The SBA’s 8(a) Business Development Program is the crème de la crème of federal government contracting and there is a high bar to entry for admission. Among other things, individuals that are not a member of one of the recognized groups that is automatically presumed to be socially disadvantaged must prove they were socially disadvantaged throughout their life through what is called a social disadvantage narrative. Beyond that, there are a number of other qualifications, such as being economically disadvantaged, a business’s potential for success, and evidence of good character that must also be met. 13 C.F.R. § 124.101. The process is difficult, and once an individual is admitted, they no doubt want to make the most of it.
Oftentimes, small businesses that participate in the 8(a) SBA’s Business Development Program remain in the Program for the full 9 years that the SBA allows, which culminates in the small business “graduating” from the program. 13 C.F.R. § 124.302. Sometimes, the business grows so successfully that it no longer meets the qualifications of being small, and thus is required to graduate early from the 8(a) Program. So how exactly does that happen? Read on to find out.
Congratulations! Your woman-owned small business (WOSB), Sun Corp, has just been awarded a contract. This particular contract was set aside for WOSBs, meaning only WOSBs may be considered for award. Small Corp is a relatively new company, and you have determined that you will need some help to successfully complete performance of the contract. As luck would have it, you are acquainted with the owner of Moon Corp, and Moon Corp is in the business of doing the exact type of work that Sun Corp needs help with. While diligently reading through the contract prior to its execution, you notice the following language:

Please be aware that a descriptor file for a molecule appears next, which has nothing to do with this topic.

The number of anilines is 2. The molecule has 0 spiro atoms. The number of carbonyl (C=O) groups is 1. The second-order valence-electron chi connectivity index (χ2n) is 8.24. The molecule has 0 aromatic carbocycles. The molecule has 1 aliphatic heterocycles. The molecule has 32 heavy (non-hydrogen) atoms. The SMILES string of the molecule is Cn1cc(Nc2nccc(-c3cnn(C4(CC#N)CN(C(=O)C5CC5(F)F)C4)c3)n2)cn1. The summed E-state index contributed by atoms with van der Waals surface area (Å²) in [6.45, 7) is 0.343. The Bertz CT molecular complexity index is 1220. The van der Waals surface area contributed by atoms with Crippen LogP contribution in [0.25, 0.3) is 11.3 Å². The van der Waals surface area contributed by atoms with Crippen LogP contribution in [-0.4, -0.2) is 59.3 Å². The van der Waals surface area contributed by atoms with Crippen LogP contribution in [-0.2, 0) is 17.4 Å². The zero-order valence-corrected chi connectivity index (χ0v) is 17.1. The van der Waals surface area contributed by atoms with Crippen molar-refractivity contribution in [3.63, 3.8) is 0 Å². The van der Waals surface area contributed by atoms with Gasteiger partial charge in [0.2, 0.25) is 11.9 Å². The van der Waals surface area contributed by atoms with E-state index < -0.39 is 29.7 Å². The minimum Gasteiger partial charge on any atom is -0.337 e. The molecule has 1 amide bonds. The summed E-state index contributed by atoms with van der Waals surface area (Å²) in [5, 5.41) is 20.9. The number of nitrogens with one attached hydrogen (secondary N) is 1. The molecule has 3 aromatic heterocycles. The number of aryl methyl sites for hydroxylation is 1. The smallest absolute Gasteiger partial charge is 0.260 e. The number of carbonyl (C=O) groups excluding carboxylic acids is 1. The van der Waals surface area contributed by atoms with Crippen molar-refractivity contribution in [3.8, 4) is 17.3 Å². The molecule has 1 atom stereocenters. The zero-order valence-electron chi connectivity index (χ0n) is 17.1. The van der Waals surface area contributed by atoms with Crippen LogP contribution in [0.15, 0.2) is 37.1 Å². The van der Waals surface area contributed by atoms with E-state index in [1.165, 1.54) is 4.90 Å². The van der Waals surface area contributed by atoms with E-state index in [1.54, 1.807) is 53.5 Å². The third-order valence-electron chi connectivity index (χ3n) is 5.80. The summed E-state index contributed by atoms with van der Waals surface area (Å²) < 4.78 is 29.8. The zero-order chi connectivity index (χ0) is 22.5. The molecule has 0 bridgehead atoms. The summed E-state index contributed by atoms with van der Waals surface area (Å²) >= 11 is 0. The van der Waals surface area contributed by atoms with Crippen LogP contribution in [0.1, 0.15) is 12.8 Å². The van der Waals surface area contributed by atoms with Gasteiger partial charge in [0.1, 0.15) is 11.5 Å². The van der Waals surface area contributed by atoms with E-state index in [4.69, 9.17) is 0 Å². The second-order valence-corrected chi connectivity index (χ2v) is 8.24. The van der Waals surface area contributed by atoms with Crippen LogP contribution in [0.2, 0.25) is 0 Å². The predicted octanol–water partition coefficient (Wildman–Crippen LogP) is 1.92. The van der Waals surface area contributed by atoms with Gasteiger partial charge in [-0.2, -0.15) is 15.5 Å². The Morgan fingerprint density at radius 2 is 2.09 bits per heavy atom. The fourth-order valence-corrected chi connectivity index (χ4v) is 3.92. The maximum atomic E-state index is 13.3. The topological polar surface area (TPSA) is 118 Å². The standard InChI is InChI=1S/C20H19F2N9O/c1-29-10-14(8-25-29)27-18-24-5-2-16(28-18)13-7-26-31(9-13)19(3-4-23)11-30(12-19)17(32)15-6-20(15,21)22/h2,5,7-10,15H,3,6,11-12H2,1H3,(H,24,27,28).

Well folks, the wait is finally over! The Second Edition of our popular GovCon Handbook on the SBA’s 8(a) Program is live, and it’s available here. In this revised, updated, and expanded Handbook, Steven Koprince and I give you the run-down on all things 8(a) (and as always, we do so in plain English).
Whether you are considering applying to the 8(a) Program, in the midst of the application process, already years into your 8(a) Program term, or a recent graduate/non-8(a) entity hoping to team with an 8(a) company one of these days–this book is for you. It covers everything under the 8(a) sun, including:
In a recent decision, Eminent IT, LLC, B-418570 (June 23, 2020), GAO held that the Department of State improperly removed a requirement from the SBA’s 8(a) program where the solicitation did not create a “new requirement.”
The SBA’s 8(a) program provides a number of opportunities for small businesses owned by socially and economically disadvantaged individuals. In this video, I discuss the economic disadvantage eligibility requirement, highlighting the regulatory changes imposed last Wednesday:
Want to know more about how to apply for the 8(a) program? Check out our 8(a) Handbook here or reach out to us here.
One of the trickiest requirements for admission into the SBA’s 8(a) program is demonstrating social disadvantage. While some groups are presumed socially disadvantaged (as discussed here), social disadvantage can also be demonstrated based on other characteristics not specifically included in the SBA’s regulations. For those characteristics, applicants must submit a “social disadvantage narrative.”
In this video, I provide you the tricks of the trade you’ll need to write a successful narrative:
For assistance drafting your social disadvantage narrative, reach out to us here!